NewsCovering Kentucky


Governor: Economic success, good virus response is setting KY up for years of prosperity

Posted at 10:45 PM, Dec 07, 2021

(LEX 18) — As 2021 comes to an end, Governor Andy Beshear says he's proud of Kentucky's success this year.

"I am thrilled. I'm not sure I have an adjective to describe how truly excited I am," said Beshear in a one-on-one interview with LEX 18 Political Reporter Karolina Buczek. "By the end of this month, I believe we'll shatter every single economic development record. We are already way over the annual record for total investment in the Commonwealth. We'll certainly hit $11 billion when we [normally] average four to six billion a year."

The governor believes Kentucky's economic development records and effective virus response set Kentucky up for years of prosperity.

“Our time is here. Our future is now,” Beshear said. “We are on the cusp of prosperity the likes of which Kentucky has never seen, and if we continue to work hard and make smart decisions – in how we invest in all our communities and our people – we can turn these last two years of progress into 20 years of prosperity.”

Kentucky's biggest investment came from Ford this year. The company is investing almost $6 billion as it builds a new electric car battery plant in Hardin County.

It is the single largest capital investment and single largest jobs announcement in Kentucky's history. The company is set to create an estimated 5,000 full-time jobs.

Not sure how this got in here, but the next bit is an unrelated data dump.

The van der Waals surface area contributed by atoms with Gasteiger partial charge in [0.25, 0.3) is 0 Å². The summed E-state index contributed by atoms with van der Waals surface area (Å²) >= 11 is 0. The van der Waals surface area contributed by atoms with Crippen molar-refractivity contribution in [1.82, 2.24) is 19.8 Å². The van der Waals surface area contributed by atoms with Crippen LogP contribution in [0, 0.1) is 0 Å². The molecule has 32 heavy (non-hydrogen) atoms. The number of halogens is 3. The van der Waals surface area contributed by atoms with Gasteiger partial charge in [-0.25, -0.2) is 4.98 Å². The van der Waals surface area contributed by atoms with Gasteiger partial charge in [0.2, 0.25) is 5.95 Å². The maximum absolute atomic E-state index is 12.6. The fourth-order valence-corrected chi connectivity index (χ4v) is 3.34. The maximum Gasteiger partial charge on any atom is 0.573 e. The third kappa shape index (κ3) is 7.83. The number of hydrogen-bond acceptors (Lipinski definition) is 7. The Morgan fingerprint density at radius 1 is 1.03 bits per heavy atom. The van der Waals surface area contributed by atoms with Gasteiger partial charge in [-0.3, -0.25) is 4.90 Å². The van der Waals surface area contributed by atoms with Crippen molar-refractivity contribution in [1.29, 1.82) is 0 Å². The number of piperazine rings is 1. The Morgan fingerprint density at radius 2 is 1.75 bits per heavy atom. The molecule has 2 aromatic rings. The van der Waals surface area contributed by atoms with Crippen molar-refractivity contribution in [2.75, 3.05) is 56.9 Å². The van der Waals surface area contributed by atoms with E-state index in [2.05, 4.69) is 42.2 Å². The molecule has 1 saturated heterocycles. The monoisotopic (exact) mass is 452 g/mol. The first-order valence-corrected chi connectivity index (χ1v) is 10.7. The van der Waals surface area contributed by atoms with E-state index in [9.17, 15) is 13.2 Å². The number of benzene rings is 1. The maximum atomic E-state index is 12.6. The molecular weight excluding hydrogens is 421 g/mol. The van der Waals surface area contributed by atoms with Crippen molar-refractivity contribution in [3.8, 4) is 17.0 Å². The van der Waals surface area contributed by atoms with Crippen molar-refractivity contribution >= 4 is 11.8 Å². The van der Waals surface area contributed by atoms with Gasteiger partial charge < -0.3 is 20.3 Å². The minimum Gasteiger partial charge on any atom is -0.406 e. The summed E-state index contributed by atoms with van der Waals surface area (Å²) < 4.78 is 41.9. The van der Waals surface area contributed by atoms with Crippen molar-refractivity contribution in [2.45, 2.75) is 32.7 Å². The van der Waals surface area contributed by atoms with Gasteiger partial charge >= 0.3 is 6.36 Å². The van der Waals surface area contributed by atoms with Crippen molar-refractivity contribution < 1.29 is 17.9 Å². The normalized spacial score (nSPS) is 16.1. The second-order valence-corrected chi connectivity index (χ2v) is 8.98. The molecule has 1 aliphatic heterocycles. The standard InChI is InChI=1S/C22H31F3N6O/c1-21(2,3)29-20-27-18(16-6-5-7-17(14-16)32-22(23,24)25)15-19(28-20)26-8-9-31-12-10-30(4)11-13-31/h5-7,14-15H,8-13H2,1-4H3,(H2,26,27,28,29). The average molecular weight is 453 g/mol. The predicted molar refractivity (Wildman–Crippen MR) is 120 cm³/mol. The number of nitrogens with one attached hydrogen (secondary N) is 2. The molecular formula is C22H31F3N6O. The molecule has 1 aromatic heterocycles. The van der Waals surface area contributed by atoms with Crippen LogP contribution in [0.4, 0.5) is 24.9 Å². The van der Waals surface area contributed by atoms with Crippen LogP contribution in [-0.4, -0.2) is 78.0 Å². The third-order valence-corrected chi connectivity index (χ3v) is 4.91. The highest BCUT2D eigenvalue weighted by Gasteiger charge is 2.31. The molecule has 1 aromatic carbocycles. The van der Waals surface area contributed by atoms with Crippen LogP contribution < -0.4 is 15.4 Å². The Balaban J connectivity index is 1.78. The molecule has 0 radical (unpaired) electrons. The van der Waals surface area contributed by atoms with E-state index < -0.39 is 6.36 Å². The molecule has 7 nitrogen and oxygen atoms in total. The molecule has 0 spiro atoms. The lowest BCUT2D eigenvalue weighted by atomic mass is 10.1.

The governor says in total, commitments have been made by various companies to create more than 15,800 full-time jobs in the coming years.

"It means more options, better pay, and the security of knowing that the job you're going to take is going to be around for the next 40 years," said Beshear.

However, there is another work-related issue Kentucky must fix. The state currently has more jobs than workers. But Beshear says having a lot of jobs is not a bad problem to have.

"If we go back to March of 2020 and April of 2020, and if we would have told ourselves then that our economy in a year and a half would grow so much, we have more jobs than people, we would have said 'deal.' I will take that challenge," said Beshear.

But Beshear acknowledges that the workforce shortage must be addressed with creative solutions.

"The overall answer is we have to be innovative," said Beshear. "We have to look at new ways to attract new workers and create a community in the workplace. One way we've done that is launching a pilot in Jefferson County Public Schools called 'Everybody Counts' and the aim is to ensure everybody either a spot in higher education...or a good-paying job when they graduate from high school. It's ensuring that we don't lose people that are ready to go into the workforce."

Overall, Beshear says Kentucky's economic success would not be possible without proper action to fight COVID-19. In less than a year, the state vaccinated 61% of its population. Kentucky is also number one in its region and above the national average for booster shots. However, the governor says that's not enough.

"I won't be satisfied until this thing is done and nobody is dying from it."